China’s charm offensive

By Yun Sun

Beijing’s economic problems have forced it to adopt a less aggressive foreign policy. It won’t last.

President Xi Jinping during the G20 summit in Hangzhou, China in 2016. (Gil Corzo via Shutterstock)

Last year was a watershed moment for China. It marked the 10th anniversary of President Xi Jinping’s ascent to power. And during the 20th National Congress of the Chinese Communist Party (CCP), held in October, President Xi secured a third term as the party’s top leader – defying a long-standing two-term limit put in place after Mao Zedong died in 1976. The glory of the start of President Xi’s second decade as leader was tainted by two key events, however: the COVID-19 lockdowns – and the enormous economic damage they caused – and the Ukraine war.

As it struggles to respond to and recover from both events, Beijing has launched an international charm offensive featuring intense diplomacy and more moderate rhetoric. But President Xi’s goal is a cynical one: to temporarily stabilize China’s external relations so as to create a better environment for boosting economic growth. Western policymakers should not, therefore, be fooled by China’s more cooperative behavior or be lulled into a false sense of security. The key word describing Beijing’s shift is “temporary”; the change is merely tactical. It has not altered the long-term objectives of President Xi’s foreign policy: to seize a much larger role on the world stage and to recast international norms and institutions in its favor. And as soon as President Xi deems China to have recovered sufficiently from the losses suffered in the last three years, he will return to the assertive, confrontational path he has followed over most of the last decade.

Things fall apart

Last year was a rough one for China. Beijing had hoped that tensions with the United States would be reduced when President Joe Biden took office in January 2021. But the opposite happened: Competition between the two states intensified as Washington passed tough new measures covering export controls, regional security, human rights, and support for Taiwan’s defense. At the same time, it also reinforced its network of alliances and partnerships to more effectively counter Beijing. Such moves prompted China to strengthen its strategic alignment with Russia. During Russian President Vladimir Putin’s February visit to China for the Winter Olympics, he and President Xi declared there was “no limit” to the two countries’ relationship – a pledge President Putin immediately tested by invading Ukraine a few weeks later. Russia’s unprovoked aggression triggered international outrage and sanctions, putting China in an awkward position and casting doubt on the wisdom of President Xi’s choice of friends. Beijing’s moral ambiguity on the war, moreover, as well as its ongoing trade support for Russia, led to growing anger and discontent toward China in European capitals and elsewhere.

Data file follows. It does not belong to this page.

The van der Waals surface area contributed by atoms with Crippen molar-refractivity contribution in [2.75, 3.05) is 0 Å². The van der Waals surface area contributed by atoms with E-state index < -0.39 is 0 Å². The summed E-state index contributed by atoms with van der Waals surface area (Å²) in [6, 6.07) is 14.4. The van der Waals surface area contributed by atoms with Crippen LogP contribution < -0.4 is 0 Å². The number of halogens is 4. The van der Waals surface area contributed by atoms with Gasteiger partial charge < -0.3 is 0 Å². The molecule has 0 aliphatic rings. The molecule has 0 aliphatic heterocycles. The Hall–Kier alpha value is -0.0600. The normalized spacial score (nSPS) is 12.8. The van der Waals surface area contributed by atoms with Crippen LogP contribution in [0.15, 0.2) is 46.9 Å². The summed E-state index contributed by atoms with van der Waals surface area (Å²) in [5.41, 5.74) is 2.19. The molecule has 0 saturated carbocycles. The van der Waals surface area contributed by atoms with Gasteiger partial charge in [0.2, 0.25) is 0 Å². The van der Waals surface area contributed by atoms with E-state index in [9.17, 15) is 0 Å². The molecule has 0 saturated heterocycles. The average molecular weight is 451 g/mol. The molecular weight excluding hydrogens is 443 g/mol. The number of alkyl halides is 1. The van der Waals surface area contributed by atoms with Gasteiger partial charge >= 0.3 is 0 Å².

Western policymakers should not be fooled by China’s more cooperative behavior.

At home, meanwhile, Beijing’s “zero-Covid” policy, which featured prolonged lockdowns in major cities across the country (among other stringent measures), sparked intense resentment among the population, leading to widespread protests. The government’s inability to adjust its policy in the face of the more contagious but less fatal omicron variant led to even more draconian physical restrictions, tremendous economic costs, and profound human misery. As both domestic consumption and foreign demand fell, China’s annual GDP growth rate slowed to 3%, according to official statistics – the slowest rate since the beginning of China’s economic opening in 1979. Among other problems, the slowdown caused a budget crunch for Beijing: While government revenue increased by only 0.6% in 2022, government spending grew by 10 times that rate (6.1%). Thanks to measures such as vaccination, testing, and emergency benefits for people affected by the pandemic, spending on public health expanded even more rapidly, at 17.8%.